Tuesday, January 6, 2009

Where my philosophers at?

So if anyone who reads this is up on their philosophy, I have a question I have been mulling over in my head to throw at you, and it has to do with Platonic Dualism. I have never thought that I liked Platonic Dualism and have always felt like that as a hermeneutic framework it often leads us to a misreading of scripture.

And yet, I have been finding myself saying things like, "Proclaiming the real -- or the ideal -- deconstructs the lie of the actual" (read my post on deconstruction). And on Sunday I preached a sermon arguing that sin is not simply about doing something that is or isn't on a list, but rather it is about the pursuit of Jesus Christ -- the ideal, again -- and the choices we make lead us towards or away from this ideal One.

So, am I becoming a Platonic Dualist? Or is there something fundamentally different about deconstruction that i don't yet grasp (or something about Platonic Dualism for that matter)? Is an ethics based on Christ as an ideal just another platonic ethical philosophy?

I am hoping somebody can help straighten me out on this because I don't really wanna read another book on deconstruction. Though i do have Pete Rollins, "How Not to Speak of God" next in my reading Q.


  1. I'm not a philosopher, but I sometimes read Wikipedia..? I think eschewing either/ors (body/spirit, sacred/profane, with-us/with-the-terrorists) is a big step already; "towards" vs. "away from" could still be a kind of dualism I guess -- but if the ideal is out of reach then we're all in the same boat, and (as in a labyrinth) people's apparent position or heading may not tell you much. ("Not all those who wander are lost"?)

    re:Ideals: indeed, it's the yearning for an ideal beyond language or structure that drives one to deconstruct both.

    re:Dualism -- this morning Diesel announced to me from the back seat: "It's my brain's birthday today! It turned 5. But I'm still 4."

  2. I'm not a philosopher but I dabble. I think it helps to know Plato's context. He was living in a world in which he saw rampant hypocrisy and corruption. As you may know the Athenian Greek males all had to spend time in politics as a duty. What Plato saw was a trend of people using politics for power instead of duty. They would get up and weave beautiful arguments that had people clapping at the end, but in the end they were nothing more than beautiful arguments that weren't focused on "the good" or "truth", instead on the ends of the speakers.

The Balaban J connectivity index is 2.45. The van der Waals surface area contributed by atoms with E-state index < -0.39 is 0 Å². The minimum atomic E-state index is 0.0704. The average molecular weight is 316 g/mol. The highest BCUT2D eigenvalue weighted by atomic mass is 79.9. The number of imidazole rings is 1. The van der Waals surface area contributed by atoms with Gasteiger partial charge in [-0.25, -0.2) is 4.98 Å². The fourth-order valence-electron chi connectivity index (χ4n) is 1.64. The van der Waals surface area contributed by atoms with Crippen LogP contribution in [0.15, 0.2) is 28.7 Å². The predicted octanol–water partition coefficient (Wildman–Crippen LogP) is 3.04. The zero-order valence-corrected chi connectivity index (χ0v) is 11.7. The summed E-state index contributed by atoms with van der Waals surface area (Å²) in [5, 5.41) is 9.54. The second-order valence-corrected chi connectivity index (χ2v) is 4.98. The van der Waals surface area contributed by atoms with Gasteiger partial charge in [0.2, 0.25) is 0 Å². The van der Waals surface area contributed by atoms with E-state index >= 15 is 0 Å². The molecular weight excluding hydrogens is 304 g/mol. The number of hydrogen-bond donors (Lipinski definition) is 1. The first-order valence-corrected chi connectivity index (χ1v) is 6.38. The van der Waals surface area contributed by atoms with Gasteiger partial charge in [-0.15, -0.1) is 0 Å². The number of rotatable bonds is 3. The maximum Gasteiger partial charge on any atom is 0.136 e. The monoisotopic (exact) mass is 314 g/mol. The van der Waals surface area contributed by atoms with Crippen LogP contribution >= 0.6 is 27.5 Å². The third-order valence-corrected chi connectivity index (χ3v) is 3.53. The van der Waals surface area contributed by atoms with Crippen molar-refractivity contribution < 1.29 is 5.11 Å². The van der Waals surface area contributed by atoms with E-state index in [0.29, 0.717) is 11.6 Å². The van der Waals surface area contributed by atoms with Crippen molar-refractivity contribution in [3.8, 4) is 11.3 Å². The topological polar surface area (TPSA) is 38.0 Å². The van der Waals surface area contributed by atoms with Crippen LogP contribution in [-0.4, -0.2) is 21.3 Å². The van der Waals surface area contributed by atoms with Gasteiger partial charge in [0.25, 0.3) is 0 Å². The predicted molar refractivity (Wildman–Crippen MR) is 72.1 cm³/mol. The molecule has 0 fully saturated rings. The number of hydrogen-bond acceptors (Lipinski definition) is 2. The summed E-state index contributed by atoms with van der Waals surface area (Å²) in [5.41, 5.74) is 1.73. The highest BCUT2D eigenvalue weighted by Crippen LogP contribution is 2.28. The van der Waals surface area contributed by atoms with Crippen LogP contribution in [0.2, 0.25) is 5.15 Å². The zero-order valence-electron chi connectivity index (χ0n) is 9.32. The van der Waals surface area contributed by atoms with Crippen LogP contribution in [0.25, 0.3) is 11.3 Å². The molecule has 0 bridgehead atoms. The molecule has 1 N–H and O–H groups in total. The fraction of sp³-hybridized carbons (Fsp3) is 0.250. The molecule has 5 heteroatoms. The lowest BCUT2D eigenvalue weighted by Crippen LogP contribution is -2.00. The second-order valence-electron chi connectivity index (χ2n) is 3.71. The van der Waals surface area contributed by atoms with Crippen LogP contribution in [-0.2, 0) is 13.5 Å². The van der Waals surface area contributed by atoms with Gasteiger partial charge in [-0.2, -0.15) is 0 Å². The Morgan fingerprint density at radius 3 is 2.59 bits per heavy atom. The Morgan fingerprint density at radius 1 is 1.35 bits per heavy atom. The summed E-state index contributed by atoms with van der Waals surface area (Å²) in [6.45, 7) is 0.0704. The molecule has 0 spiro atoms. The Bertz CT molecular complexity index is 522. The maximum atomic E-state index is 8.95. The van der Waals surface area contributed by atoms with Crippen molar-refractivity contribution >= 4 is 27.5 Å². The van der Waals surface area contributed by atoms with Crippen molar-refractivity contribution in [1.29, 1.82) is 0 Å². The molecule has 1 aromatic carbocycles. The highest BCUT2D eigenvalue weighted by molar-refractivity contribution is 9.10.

In that context Plato's Socrates calls for people to follow the ideals of truth, wisdom, and goodness. His bet is that when the choice is put in this context, between what only appears and what is, the people will be able to see their folly. If he can explain truth and the beauty and goodness of it, why would people continue to follow half-truths.

    In a dialogue that I particularly like Socrates discusses a hypothetical situation in which someone had a ring that makes them invisible. They ask the question would it then be more profitable to be moral or immoral. Socrates of course argues for morality and wins in the end against a whole host of attackers meant to represent the views of the time.

    I think it is important to remember that Plato also went on for long sections of his dialogues about very practical issues. Whether women should be allowed to be soldiers. I believe he decides that for the sake of fairness they should, but admits that it would be quite strange because the custom for their boot camp was for men to wrestle naked.

    Of course the story ends that the revolutionary that tries to reform society tragically dies, as is so often the case. He is put to death for corrupting the youth. He went to his death willingly even though he had means of escape.

    This is not an unfamiliar story for us Christians. I think that a health mix of the ideal and the real is a good thing. In a strange way thats Jesus.

  3. I just went on to read you deconstructionism post and I realize how similar it is to my thoughts about Plato in context. I think that goes to show how academics make concepts for different phenomena and move those concepts around, but they sometimes construe those phenomena in the process. Or put a different way. We create theories and then add to those theories with examples. Then all the while trying to expand the explanatory power of our theory we contrast it with other theories, but of course, no one can be an expert about everything, and inevitably straw men are created. Whole systems of thought get spoiled in students minds, as new waves come to shore.

    Addressing your question. My guess is you point about misinterpreting scripture is still valid, but now you are also seeing the virtues of Platonic philosophy. Which I'm sure isn't that surprising. If emergent philosophy can last one tenth as long as platonic (~2,400 years) then it'll have made a great impact.


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